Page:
Article By Allison Hydzik
Young adults who spend a lot of time on social media during the day or check it frequently throughout the week are more likely to suffer sleep disturbances than their peers who use social media less.
This is according to new research from the University of Pittsburgh School of Medicine.
Published online and scheduled for the April issue of the journal Preventive Medicine, the study indicates that physicians should consider asking young adult patients about social media habits when assessing sleep issues. The research was supported by the National Institutes of Health (NIH).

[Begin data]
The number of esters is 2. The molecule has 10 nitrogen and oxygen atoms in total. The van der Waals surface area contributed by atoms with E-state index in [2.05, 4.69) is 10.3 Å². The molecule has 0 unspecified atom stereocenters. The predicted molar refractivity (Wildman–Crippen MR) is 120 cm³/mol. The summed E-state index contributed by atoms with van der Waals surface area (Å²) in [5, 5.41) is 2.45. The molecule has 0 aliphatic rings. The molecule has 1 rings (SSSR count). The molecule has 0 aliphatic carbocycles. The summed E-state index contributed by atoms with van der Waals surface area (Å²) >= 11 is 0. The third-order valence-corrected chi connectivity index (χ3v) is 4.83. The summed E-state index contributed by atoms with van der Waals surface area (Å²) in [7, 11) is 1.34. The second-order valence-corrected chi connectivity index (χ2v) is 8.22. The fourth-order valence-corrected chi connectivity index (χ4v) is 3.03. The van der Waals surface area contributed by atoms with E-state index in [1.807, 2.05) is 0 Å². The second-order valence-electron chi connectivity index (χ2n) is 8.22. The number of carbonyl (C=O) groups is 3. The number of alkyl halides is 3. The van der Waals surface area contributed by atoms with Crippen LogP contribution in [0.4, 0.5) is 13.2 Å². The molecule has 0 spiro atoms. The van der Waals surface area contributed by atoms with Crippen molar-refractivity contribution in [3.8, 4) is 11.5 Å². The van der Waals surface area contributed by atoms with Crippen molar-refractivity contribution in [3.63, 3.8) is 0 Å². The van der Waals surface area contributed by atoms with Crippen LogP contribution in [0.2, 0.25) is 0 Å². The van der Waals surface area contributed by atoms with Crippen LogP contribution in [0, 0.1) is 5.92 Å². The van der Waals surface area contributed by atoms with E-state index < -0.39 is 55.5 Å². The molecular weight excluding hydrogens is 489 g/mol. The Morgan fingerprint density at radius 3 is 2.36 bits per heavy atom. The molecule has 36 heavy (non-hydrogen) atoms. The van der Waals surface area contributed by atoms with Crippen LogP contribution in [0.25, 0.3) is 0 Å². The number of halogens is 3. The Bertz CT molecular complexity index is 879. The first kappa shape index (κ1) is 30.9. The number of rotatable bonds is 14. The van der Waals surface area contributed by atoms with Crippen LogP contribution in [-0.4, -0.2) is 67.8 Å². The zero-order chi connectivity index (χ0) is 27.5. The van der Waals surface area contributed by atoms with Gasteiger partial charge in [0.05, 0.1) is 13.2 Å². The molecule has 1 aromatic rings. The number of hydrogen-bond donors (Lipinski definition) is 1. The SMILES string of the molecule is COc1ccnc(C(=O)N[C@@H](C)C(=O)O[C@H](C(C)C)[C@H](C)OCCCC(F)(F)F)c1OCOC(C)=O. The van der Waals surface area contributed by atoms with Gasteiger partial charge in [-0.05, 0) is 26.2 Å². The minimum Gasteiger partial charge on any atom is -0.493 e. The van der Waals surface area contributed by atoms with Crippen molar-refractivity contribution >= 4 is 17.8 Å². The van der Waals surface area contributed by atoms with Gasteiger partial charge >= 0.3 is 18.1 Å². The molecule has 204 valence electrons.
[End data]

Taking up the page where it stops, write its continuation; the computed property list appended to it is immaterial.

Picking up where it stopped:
“This is one of the first pieces of evidence that social media use really can impact your sleep,” said lead author Jessica C. Levenson, Ph.D., a postdoctoral researcher in Pitt’s Department of Psychiatry. “And it uniquely examines the association between social media use and sleep among young adults who are, arguably, the first generation to grow up with social media.”
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